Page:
"I'm sure we'll be able to successfully market your product, Mr Ferguson. I've got one of my best liars on it right now." This quote from a recent cartoon in a US newspaper reflects popular perception. Marketing is at worst a synonym for lies, at best prone to exaggeration. So how effective is it to lie or exaggerate in your marketing?
You don't have to look too far to find large companies who stretch credulity with their claims. BP Oil, who in recent years have run their "Beyond Petroleum" campaign, painting themselves as clean and green and devoted to environmental goals. "Our global advertising programme explains how we are acting on the challenges of climate change, energy security, new sources of energy and our ecological footprint," says their website.
BP's primary product is a non-renewable fossil fuel that causes considerable air pollution. Auckland Regional Land Transport Committee chairman Joel Cayford was quoted in the NZ Herald recently saying, "This year, polluted air from vehicle exhausts in Auckland will be directly responsible for more than 200 premature deaths." How credible is BP's story when their product is so directly linked to air pollution?
But isn't this what marketing is about - creating a cool enough image to fool the punters into handing over their money?
That may work for short time, but it will eventually come unstuck. Unless BP changes fundamentally, their green positioning is unlikely to be effective in the long term because it is so far from the real experience we have as consumers.
No matter how clever or classy advertising is, our perceptions of a brand are built on far broader planks. They are built from all of our experiences with a company - not just the 30 second advert we see on TV. If those adverts say one thing, but the experience delivered by the company, in this case on the road, says something quite different, the overall strength of the brand is diminished.
In the short term a superficially slick advertising campaign might be effective, but companies must fulfill the promises they make in advertising to perform well in the long term. They must be able to tell an authentic story, one that connects with the real experiences of the customer. Lying or exaggerating might work in the short term but it will eventually destroy a brand.
Another example is government-owned Meridian Energy. They are assailing us once again with a campaign called "Keeping New Zealand New" consisting of extraordinarily expensive double length television commercials, billboards etc. Meridian's promise to their customers is that they are the clean, green source of power, delivering energy from renewable sources such as hydro and in the future wind.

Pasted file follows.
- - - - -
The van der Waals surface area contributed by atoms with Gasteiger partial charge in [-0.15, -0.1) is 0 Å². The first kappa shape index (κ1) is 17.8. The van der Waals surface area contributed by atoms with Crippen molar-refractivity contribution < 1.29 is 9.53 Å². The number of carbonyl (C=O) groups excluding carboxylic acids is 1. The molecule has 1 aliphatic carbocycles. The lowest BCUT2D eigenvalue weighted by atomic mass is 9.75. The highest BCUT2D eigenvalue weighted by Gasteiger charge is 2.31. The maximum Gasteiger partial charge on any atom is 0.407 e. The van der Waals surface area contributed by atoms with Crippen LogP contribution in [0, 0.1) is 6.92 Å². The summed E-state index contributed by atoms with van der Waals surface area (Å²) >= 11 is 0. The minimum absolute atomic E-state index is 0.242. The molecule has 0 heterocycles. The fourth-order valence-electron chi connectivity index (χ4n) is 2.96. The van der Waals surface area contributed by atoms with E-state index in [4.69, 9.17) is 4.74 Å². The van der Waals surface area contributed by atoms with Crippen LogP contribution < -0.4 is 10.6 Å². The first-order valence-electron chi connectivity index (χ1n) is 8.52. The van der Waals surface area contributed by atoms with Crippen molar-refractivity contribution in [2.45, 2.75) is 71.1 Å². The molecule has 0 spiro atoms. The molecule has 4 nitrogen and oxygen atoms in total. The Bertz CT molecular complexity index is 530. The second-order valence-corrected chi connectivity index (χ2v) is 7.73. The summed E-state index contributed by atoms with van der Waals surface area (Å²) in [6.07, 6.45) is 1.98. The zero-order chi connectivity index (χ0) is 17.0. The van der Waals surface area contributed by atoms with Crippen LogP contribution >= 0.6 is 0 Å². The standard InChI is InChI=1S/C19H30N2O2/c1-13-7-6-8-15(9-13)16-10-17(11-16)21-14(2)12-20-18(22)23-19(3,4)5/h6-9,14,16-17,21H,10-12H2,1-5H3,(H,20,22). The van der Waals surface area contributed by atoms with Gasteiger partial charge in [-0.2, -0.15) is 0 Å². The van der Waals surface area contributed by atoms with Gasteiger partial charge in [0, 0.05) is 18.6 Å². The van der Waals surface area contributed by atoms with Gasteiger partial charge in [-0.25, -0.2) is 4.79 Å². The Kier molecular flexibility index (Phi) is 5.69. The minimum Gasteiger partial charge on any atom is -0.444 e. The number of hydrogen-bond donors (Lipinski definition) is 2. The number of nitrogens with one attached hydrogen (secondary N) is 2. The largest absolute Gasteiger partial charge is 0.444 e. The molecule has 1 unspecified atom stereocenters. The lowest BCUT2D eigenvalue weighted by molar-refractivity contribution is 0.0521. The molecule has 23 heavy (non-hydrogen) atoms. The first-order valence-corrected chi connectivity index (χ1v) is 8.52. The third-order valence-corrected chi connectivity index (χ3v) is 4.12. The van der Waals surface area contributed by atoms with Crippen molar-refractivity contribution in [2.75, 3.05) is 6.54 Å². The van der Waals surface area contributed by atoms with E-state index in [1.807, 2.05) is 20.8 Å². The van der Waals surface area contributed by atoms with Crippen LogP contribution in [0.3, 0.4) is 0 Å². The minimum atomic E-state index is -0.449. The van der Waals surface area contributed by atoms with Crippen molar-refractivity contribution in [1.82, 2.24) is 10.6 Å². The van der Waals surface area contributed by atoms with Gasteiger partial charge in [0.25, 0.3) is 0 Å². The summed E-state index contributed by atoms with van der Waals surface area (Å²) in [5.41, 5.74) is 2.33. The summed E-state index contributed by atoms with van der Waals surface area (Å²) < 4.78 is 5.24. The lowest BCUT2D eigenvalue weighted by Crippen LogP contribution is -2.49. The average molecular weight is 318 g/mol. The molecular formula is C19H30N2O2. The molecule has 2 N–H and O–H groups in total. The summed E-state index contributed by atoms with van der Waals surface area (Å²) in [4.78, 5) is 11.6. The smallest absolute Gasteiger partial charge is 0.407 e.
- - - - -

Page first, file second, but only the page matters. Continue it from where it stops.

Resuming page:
How does this story tally with our experience as consumers? An average consumer might have had their monthly account. They might be aware of Meridian's sponsorship of ballet or rugby. On the environment they would probably be aware of the huge controversy of Meridian's proposed Project Aqua (and now the revised "Son of Aqua" project), which locals said would destroy the environment of the Waitaki Valley. Even their wind farms, although ecologically sound in terms of energy consumption, are considered the world over as visual and aural pollution.
Meridian's brand story is not untrue, it just doesn't gel with our experience of them. It is also too removed from our experience as electricity consumers. Strong brands connect closely with our experience as customers, creating an emotional bond with us.
While Meridian's promise of protecting our environment is noble and a benefit most of us seek, it is not normally what we think about when turning our heater on or extra lights off. We want electricity that is constantly available at a reasonable cost. Green is a nice to have, but it is not core for the vast majority of consumers.
A 2005 AC Neilson survey showed the top consumer brands were familiar names like Weetbix, Watties and Whiskas. They are strong because they can tell stories that connect with a consumer's real experience. "New Zealand favourite cereal" Weetbix is the healthy breakfast our kids will like. "Enjoyed by generations of New Zealanders" Watties offers traditional tastes we can rely on. "Cats know the difference" tells us our furry pet will not turn its nose up at their food.
The reputation of marketers as being economical in the use of truth is unsurprising given some prominent promotional campaigns. But as in life honesty is the best policy. Fluff and flannel might suffice in the short term but it won't build a strong, sustainable brand. The real challenge is to find powerful stories to tell about your brand that are rooted in the real experience of customers.